How To Prepare for Corporate IT’s Changing Job Market


DiceTV: Corporate IT is in the midst of a major transformation. You already know that. One thing you may not realize is that the trend to externalize service delivery — and implement shared services — will eliminate more than half of today’s roles by 2015. That leaves experienced professionals – like you — little choice but to reinvent yourselves. I think I see something on the starboard bow.

I’m Cat Miller, and this is Dice TV.

If you are an IT Professional, you need to do some soul-searching — decide what you want to do and set a new course — because the clock is ticking. You have to get going, or your employer will end up deciding your fate for you.

Here are some ideas to keep your career afloat:

Option one is to stick to a pure technical role. Traditional technical roles in corporate America will decline by at least 80 percent. If you want to continue developing applications and technical infrastructure, you’ll need to make a change to a cloud provider or innovative high-tech firm — and hope you’ll be one of the few to survive corporate restructuring. The survivors will likely work in advisory roles, and you will need a broad base of expert technical knowledge along with the ability to integrate governance and planning into day-to-day operations.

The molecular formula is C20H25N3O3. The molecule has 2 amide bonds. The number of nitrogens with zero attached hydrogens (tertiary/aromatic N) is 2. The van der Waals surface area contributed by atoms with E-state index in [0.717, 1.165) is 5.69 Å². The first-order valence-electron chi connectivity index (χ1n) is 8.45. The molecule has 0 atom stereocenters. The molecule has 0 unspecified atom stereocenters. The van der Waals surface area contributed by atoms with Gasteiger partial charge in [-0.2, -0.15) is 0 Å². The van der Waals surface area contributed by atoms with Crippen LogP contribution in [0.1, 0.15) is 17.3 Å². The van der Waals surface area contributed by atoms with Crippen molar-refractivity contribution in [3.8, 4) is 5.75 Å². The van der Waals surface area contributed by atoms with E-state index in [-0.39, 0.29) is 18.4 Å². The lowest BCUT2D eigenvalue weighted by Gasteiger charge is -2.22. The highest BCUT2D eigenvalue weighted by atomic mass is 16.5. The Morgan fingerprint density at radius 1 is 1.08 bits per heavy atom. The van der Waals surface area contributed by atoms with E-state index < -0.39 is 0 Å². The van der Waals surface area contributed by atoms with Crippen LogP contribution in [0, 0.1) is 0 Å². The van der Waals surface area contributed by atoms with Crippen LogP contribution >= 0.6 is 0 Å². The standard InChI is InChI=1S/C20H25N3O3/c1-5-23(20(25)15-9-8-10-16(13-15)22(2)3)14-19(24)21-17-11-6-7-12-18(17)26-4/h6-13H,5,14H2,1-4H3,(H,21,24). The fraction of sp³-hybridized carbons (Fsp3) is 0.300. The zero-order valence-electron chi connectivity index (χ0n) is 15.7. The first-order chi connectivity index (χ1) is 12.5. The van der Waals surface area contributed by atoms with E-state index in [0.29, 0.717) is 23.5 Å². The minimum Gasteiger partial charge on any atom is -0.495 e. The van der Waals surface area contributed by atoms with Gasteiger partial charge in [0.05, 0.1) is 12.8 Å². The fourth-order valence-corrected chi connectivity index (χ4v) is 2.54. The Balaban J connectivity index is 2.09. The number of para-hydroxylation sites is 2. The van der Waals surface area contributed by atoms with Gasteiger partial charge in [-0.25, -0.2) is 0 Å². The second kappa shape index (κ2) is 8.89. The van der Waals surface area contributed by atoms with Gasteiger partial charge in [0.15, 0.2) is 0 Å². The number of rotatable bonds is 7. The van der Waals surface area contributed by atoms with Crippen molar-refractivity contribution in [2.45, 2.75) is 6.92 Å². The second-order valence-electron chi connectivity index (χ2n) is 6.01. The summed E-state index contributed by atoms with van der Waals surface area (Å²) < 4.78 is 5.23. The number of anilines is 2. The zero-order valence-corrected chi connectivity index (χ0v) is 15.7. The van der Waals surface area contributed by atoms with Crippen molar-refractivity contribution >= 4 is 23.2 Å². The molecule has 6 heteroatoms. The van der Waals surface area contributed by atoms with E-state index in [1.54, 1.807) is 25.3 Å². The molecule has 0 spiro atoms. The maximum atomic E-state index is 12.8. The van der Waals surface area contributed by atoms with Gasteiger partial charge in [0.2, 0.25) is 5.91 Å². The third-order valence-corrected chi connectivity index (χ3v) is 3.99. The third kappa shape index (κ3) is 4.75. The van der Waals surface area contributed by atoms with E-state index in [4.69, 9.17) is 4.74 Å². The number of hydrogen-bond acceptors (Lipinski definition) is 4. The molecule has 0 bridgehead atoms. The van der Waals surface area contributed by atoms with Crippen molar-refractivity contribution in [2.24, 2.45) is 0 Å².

Consulting is another option. However, long-term survival requires a commitment to continuously learning the latest technology. Technology professionals with diverse specialties should consider banding together and offering their services through a “guild” as an alternative to working in the corporate world.

Option three is to get into an emerging field. Although some roles will be eliminated, the shift to the cloud and service management will create at least seven new IT-related positions, including leadership roles in Shared Services and Technology Brokers. And, there’ll be an estimated 250 percent increase in the need for Information Architects.

Another thing… Do some research on YouTube and TechCrunch to learn about emerging skills like Usability Design, Information Visualization, and Cloud Integration.

Since CIOs are still devising their plans and are concerned about information security, you have a limited opportunity to reposition yourself to fend off advances from outsiders.

Option number four is to find an embedded role. At least sixteen positions in IT will move to Shared Services by 2015, and 88 percent of embedded jobs won’t require a technical background.

The change could usher in new opportunities for multi-skilled professionals, because Business Unit Line Managers will need basic knowledge in Requirements Definition, Product and Vendor Management, and Product Evaluation.